Living With Chucky – Horror Documentary Review
The Child’s Play franchise is one of the most enduring and unique franchises within the Horror genre. Over the last 20 years, the likes of Jason Voorhees, Freddy Krueger and Michael Myers have all gotten the documentary treatment, so it’s only fair that Chucky should finally receive the behind the scenes spotlight. What makes Living With Chucky by Kyra Elise Gardner stand out from the rest however, is the perspective of a special effects supervisor’s daughter who got behind the camera to not only deliver footage of the filmmakers discussing their craft, but revealing the emotional bonds forged while bringing a beloved killer doll to life.
During my 80’s childhood, the horror icons of Freddy, Jason and The Shape were spooky figures who roamed in the realm of horny teenagers, way beyond my life experience at age 6 in 1988. But upon seeing Chucky at the video store, suddenly the scares were brought into my home and began emanating from my toy box. I’ll admit to staring wide-eyed at my Teddy Ruxpin doll in the dark of my childhood bedroom and becoming paralyzed with fear as my young brain began to imagine my furry friend moving menacingly on his own. Before witnessing the homicidal glee of Chucky on a VHS box, the thought had never crossed my mind that toys might be malicious.
As an avid documentary fan, mainly in the entertainment genre, I know that quality can vary wildly in terms of production values and editing. That’s why I was pleasantly surprised to find that Living With Chucky was not a slapdash production, instead working as a wonderfully crafted, but personal story of fathers and daughters bonding through the lens of making a horror film.
Sure, trivia hounds will get all the tales of how the script was developed, how the actors found their characters and the unique challenges of the practical special effects that one would expect in a retrospective documentary, but Gardner manages to get more intimate responses from the subjects than would be given in a normal interview. Everyone from writer/director Don Mancini, to Brad Dourif and Jennifer Tilly or Producer, David Kirschner seems at ease in front of the camera and at times relishing in the opportunity to share more than the canned answers uttered dozens of times at convention appearances over the years.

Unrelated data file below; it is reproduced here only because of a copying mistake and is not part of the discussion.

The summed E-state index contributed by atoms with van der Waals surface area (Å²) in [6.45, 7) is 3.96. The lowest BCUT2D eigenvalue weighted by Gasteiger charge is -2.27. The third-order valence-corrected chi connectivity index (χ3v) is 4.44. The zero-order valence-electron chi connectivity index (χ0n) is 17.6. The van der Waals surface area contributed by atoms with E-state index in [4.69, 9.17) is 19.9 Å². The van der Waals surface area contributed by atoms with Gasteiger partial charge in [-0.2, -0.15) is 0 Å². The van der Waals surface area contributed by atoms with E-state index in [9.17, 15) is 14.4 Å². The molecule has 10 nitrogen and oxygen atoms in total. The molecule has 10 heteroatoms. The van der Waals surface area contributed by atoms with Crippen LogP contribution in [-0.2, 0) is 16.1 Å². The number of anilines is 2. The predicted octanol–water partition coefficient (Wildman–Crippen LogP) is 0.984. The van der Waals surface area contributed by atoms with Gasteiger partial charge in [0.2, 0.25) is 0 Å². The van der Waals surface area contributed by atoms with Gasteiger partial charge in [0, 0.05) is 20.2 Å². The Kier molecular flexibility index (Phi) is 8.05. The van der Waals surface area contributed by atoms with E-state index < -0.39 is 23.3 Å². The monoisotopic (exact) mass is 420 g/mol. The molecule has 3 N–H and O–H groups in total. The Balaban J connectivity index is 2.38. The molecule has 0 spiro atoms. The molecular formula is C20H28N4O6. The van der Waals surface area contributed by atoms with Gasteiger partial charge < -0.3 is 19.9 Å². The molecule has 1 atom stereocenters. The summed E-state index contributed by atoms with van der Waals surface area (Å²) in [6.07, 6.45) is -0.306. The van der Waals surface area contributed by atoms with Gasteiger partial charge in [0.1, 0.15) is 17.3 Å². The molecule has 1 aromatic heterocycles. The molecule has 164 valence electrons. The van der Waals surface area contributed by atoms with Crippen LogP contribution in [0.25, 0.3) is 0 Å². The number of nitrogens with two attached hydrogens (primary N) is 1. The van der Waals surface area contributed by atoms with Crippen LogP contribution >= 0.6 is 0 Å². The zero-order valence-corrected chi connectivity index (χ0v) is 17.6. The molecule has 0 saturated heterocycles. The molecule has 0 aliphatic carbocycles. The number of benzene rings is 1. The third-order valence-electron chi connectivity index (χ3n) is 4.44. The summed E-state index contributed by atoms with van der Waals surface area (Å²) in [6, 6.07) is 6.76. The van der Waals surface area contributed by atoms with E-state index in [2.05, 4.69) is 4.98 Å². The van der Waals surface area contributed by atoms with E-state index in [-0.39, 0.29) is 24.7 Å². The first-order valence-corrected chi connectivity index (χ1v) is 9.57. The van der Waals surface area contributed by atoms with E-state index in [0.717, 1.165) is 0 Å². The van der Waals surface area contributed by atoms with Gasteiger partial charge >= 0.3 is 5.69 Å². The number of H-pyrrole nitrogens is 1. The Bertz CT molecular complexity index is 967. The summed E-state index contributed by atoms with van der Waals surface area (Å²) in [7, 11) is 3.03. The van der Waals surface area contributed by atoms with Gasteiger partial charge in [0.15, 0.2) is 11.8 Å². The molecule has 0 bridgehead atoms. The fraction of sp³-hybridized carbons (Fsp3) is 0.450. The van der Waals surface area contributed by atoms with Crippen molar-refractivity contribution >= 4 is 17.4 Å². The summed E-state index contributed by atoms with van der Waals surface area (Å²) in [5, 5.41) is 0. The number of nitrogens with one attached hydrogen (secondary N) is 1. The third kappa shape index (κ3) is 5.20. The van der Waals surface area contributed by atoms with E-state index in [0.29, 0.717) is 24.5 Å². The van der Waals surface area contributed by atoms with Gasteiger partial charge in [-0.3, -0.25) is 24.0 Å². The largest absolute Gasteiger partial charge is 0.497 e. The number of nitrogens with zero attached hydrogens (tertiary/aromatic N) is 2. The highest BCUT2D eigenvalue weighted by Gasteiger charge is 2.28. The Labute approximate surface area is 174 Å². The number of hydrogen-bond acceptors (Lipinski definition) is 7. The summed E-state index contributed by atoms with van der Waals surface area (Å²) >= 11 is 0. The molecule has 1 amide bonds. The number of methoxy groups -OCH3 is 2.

Not surprisingly, the most endearing moments are found in archival home video footage of the director and her father during the years that he first began working on the Child’s Play films. As Tony Gardner reveals the emotional struggles of trying to raise children while working as a special effects professional for films shooting worldwide, very genuine emotion is captured, especially the deep bond the directors and her Dad share to this day.
Equally as heartwarming are the segments of Brad Dourif, the actor who has voiced Chucky for 30 years, being interviewed alongside his daughter, Fiona Dourif, who has gone on to star in the later installments of the franchise. The genuine affection and connection the two have made by performing together is apparent. Brad complimenting his daughter’s acting choices and seeing Fiona’s reaction to the unexpected praise will bring a tear to your eye.
Even those members of the cast and crew who aren’t related share their gratitude for being part of this “Chucky Family” as a troupe of professionals who look forward to the next chance to work together. At the center of it all is the affable, Don Mancini, who everyone from the producer to the actors count as a dear friend. The rekindled friendship between Alex Vincent, who played Andy in the first two films and his “big sister” co-star, Christine Elise is another highlight of the story that adds another dimension to these 30 years of productions that many would deem schlocky splatter films with a gimmick.
As someone who holds up the A Nightmare on Elm Street documentary, Never Sleep Again as the gold standard in horror docs, I was very pleased to see similarly entertaining interstitial bits showing a Chucky doll being crafted from start to finish. Whether it is the molding of the plastic, the fabric stitching or the paint application, the stylish photography of these craftspeople at work added a special magic to mix as the film transitions to various subjects. The same can be said for the physical media releases for each film being inserted into a VCR or DVD player in between discussions of each installment. These extra flourishes really make a difference.
Living With Chucky is much more than an expanded special features documentary one would find on the many releases of the Child’s Play movies over the years. This is documentary that will please the hardcore horror fans who have heard it all, but also leaves the door open for non-horror lovers to discover the heart of the people who create these frightening films.
LIVING WITH CHUCKY which will open on all Major VOD platforms and Screambox on April 4 in the US and Canada.The LIVING WITH CHUCKY Collector’s Edition Blu-ray will also be released on April 18 and available in the US & Canada. Special features include: Exclusive artwork by Creepy Duck, Candid Conversations, Favorite Death Scenes, Strange Families and Director’s Commentary.
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